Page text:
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Volume 22 No. 35
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Plugged In: Melissa Harper, CEO, Good Sports Inc.

As CEO of Good Sports Inc., Melissa Harper has spent more than a decade running a nonprofit company that collects and distributes donated sporting goods to youth organizations across the country as a way to increase participation rates in youth sports. Good Sports cites data from the Sports and Fitness Industry Association that shows a steady decline in the participation rate in youth sports over the past decade, a time when child obesity rates have been on the rise. Harper, who has been with Good Sports since its founding in 2003, targets teams, sporting goods companies and other sports organizations in her work to reverse those numbers.

When you look at youth sports, historically it was in a recreational environment where anyone could play. Most of the programs provided everything the kids needed. Now, when kids show up, there are fees associated that didn’t exist 30 years ago. It has turned into a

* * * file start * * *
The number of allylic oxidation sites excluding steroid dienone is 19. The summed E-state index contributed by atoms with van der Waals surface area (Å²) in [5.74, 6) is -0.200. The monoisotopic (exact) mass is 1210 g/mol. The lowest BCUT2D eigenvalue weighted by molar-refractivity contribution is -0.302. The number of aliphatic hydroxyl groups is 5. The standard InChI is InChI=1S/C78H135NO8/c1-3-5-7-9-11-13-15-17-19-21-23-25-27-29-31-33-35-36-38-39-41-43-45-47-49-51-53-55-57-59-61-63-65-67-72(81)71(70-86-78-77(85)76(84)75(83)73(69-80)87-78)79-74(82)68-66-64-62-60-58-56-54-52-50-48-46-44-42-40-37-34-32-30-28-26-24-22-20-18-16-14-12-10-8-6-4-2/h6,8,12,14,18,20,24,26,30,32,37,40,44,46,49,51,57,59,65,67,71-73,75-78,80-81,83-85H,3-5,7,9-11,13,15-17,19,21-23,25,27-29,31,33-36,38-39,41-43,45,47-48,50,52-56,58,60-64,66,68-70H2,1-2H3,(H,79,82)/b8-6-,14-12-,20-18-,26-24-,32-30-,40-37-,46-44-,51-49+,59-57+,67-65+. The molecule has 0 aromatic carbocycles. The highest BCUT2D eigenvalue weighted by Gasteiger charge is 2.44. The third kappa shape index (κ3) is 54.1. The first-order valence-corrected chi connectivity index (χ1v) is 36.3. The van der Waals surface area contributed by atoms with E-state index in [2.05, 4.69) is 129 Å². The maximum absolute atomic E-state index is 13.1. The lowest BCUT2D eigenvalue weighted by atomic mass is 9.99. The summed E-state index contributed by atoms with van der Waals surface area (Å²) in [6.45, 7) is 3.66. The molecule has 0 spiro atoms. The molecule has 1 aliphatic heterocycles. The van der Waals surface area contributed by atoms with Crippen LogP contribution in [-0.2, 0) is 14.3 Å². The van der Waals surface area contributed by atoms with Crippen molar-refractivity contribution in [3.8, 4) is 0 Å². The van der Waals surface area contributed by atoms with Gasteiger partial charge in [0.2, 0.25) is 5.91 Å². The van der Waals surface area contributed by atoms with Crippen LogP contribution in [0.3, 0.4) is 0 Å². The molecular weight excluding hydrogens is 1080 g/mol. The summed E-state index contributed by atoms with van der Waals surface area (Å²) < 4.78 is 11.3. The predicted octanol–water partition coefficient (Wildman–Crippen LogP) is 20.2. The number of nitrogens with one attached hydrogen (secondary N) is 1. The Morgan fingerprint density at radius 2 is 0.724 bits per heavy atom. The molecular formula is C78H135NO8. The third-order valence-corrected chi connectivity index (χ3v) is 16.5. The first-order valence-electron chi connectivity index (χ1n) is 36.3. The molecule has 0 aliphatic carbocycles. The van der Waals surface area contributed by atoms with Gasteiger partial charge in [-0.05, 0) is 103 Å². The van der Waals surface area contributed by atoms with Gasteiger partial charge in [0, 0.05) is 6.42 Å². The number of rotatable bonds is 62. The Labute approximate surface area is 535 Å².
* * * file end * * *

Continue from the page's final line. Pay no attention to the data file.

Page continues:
On how Good Sports works with pro teams: Most get inundated with requests from local charities to participate, and most front offices have a very small community relations staff. Very few have the capacity to evaluate the requests, so they look at us as an extension of their community relations. They can funnel those requests to Good Sports, and as a result, they do not have to say no. Teams also like to get their athletes out in the community, and we can identify organizations and deliver equipment, and the credit goes to the teams.

On working with businesses: With sponsors, a lot come not just wanting their name on the side of a stadium; they want to feel a bit more engaged in the community. Manufacturers work with us for three primary reasons. Some are looking at sports and seeing fewer kids playing and they need grassroots solutions. Some look at using the equipment programs to get more kids to play. Also, from an operations standpoint, they have excess gear and they need to move it out for the new stuff that is coming in. Rather than discarding it, or selling it at a deep discount, they donate it to us. We can report where the equipment went with all the details of the donation, and it turns into a positive story they can tell.

On Good Sports’ biggest hurdle: We have a really high rate of success, but the challenge is making sure that folks are aware of us. Once we get to that level, they see the value very quickly and we get to a mutually beneficial relationship. It is just a matter of getting in front of them.

On measuring the impact of their efforts: We have distributed over $15 million worth of equipment nationwide. We have donated in every state. When you dig below that, we look for things like, Are the organizations able to start new programs or add age groups or add quality?

— John Lombardo